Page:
Those are things that are going to have to be done, and when it happens, there's probably going to be a public backlash, Monita.

RAJPAL: OK, Matthew Chance there in Rome. Thank you so much.

Up next, it's a country where the abuse of domestic workers is so bad that, according to Human Rights Watch, one dies every week. We're in Lebanon to hear from a Filipino woman who headed abroad to give her family a better life and ended up living in misery.


RAJPAL: Imagine you are thousands of miles from home. No family, no friends, no freedom, trapped in a job with little or no pay. Unfortunately, for domestic workers seeking a better life abroad, it's an all too common situation.

All this week, CNN is shining a spotlight on this form of modern-day slavery as part of our Freedom Project.

We begin in Lebanon, a country where the abuse of domestic workers is so common that some countries are refusing to allow their citizens to travel there looking for work. Arwa Damon met one Filipino woman who was forced to flee for her life.


"MONETTE" (ph): When they beat me like that, I always go to the toilet and I cry. That's why I ran away.

ARWA DAMON, CNN INTERNATIONAL CORRESPONDENT (voice-over): "Monette" left her two small children and husband in the Philippines to work as a maid in Lebanon, hoping to pull her family out of extreme poverty.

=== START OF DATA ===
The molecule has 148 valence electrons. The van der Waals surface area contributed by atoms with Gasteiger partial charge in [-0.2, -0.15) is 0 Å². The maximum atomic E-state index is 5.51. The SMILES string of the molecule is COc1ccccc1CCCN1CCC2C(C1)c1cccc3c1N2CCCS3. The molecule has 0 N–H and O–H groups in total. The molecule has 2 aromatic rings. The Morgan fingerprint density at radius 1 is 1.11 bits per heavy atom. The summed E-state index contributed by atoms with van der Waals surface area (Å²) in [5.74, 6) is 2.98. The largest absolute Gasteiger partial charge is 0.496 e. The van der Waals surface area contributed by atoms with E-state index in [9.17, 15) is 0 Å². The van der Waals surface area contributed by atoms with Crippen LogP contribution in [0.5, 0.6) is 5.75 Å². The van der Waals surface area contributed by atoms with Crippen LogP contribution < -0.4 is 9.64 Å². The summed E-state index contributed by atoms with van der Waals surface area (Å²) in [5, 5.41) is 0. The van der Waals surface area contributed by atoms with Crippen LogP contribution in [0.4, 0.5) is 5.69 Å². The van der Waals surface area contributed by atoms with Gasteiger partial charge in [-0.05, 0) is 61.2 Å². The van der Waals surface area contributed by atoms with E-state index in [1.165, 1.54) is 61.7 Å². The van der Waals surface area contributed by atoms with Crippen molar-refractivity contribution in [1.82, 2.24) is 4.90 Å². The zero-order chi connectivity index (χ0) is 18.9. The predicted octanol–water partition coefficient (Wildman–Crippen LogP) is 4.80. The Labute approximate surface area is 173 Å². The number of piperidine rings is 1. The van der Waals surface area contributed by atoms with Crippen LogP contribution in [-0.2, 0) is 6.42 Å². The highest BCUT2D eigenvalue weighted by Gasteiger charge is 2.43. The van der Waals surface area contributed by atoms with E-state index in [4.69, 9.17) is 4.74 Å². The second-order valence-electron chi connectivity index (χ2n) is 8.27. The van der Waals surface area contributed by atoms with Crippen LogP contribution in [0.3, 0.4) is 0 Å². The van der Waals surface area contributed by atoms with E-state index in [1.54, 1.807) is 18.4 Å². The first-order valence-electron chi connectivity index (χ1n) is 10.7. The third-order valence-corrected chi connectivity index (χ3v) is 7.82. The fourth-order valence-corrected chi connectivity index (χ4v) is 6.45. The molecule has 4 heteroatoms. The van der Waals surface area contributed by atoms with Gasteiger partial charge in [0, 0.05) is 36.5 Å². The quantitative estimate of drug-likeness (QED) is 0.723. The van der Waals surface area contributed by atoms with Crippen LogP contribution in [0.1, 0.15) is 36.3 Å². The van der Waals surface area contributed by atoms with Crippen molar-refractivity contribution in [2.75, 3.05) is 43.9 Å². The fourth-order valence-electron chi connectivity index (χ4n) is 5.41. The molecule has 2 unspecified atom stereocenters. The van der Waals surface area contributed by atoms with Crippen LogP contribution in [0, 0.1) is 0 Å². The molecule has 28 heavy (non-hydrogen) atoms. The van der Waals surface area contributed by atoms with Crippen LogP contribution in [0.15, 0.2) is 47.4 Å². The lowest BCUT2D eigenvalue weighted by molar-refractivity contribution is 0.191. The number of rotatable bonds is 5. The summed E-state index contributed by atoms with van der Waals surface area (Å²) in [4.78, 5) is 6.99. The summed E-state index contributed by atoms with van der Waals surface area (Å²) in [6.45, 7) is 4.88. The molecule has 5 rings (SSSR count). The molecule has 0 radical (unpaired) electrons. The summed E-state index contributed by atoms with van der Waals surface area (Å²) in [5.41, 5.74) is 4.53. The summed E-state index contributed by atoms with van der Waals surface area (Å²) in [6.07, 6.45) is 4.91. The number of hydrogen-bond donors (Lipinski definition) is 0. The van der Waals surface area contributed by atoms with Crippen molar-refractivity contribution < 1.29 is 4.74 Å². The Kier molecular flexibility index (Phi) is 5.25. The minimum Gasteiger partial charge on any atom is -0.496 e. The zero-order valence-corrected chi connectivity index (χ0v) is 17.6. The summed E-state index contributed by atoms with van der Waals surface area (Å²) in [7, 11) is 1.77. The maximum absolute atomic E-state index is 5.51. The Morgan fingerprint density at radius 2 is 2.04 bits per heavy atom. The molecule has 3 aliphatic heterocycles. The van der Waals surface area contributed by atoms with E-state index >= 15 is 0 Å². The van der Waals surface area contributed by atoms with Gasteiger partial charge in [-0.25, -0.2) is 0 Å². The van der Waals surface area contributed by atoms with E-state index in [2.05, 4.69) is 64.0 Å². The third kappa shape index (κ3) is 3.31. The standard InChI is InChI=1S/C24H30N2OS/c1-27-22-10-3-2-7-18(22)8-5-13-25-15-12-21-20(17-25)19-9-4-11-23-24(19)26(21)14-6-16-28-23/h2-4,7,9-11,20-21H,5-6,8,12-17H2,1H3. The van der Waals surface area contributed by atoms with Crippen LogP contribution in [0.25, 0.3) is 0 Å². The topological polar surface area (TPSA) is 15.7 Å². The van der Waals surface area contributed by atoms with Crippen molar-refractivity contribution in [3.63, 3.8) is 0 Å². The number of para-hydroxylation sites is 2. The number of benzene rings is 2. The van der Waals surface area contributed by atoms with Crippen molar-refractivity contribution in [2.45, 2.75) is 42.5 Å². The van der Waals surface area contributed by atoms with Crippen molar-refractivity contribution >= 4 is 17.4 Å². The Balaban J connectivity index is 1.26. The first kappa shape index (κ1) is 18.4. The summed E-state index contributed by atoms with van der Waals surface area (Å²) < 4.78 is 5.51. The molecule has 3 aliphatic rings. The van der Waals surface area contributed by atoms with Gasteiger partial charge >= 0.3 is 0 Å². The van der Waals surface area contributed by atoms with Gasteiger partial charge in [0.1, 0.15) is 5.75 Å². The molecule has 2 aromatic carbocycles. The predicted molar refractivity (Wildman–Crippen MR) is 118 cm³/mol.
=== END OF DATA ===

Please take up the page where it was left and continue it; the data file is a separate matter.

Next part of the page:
Instead, the 26-year-old was forced to flee to a safe house that provided refuge for victims like her. She and the other women here don't want their real names used or their identities revealed. They are afraid for their safety.

The safe house is run by Caritas Lebanon Migrant Centers, a charity that has been lobbying for and providing help to migrant domestic workers in Lebanon since 1994. The workers often find themselves victims of a judicial system that fails to protect them in a culture where abuse against them is endemic.

NADIM HOURI, HUMAN RIGHTS WATCH, LEBANON: It's serious enough because on average, one worker per week is dying in Lebanon, and most often by committing suicide or trying to quote-unquote "escape" from their employer.

It's a terrifying statistic, and it has caused capitals in countries where these workers are coming from to take notice, because one of the ambassadors once told me, "I'm no longer running an embassy here, I'm running a morgue."

DAMON: There are an estimated 200,000 migrant domestic workers in Lebanon. A large number for a country with a population of just four million. Abuses against them so common that they Philippines, Nepal, and Ethiopia have banned their citizens from coming to Lebanon as migrant workers, although many are so desperate, they find a way around the ban.

Like "Hana" (ph). She says she had no choice but to come to Lebanon three years ago to support her family in Ethiopia after her father died. Her first employer sexually harassed her.

"I couldn't be the way he wanted. I came only to work, not to do anything else," she tells us. "He would offer money, offer me things, if I would accept." Eventually, his wife found out about her husband's advances, and Hana says he beat them both.

She went to the Ethiopian embassy, but was so desperate for money, she took another job at another household rather than return home. There, she says, she suffered both physical and verbal abuse, which she would have been willing to endure if she was at least being paid her salary.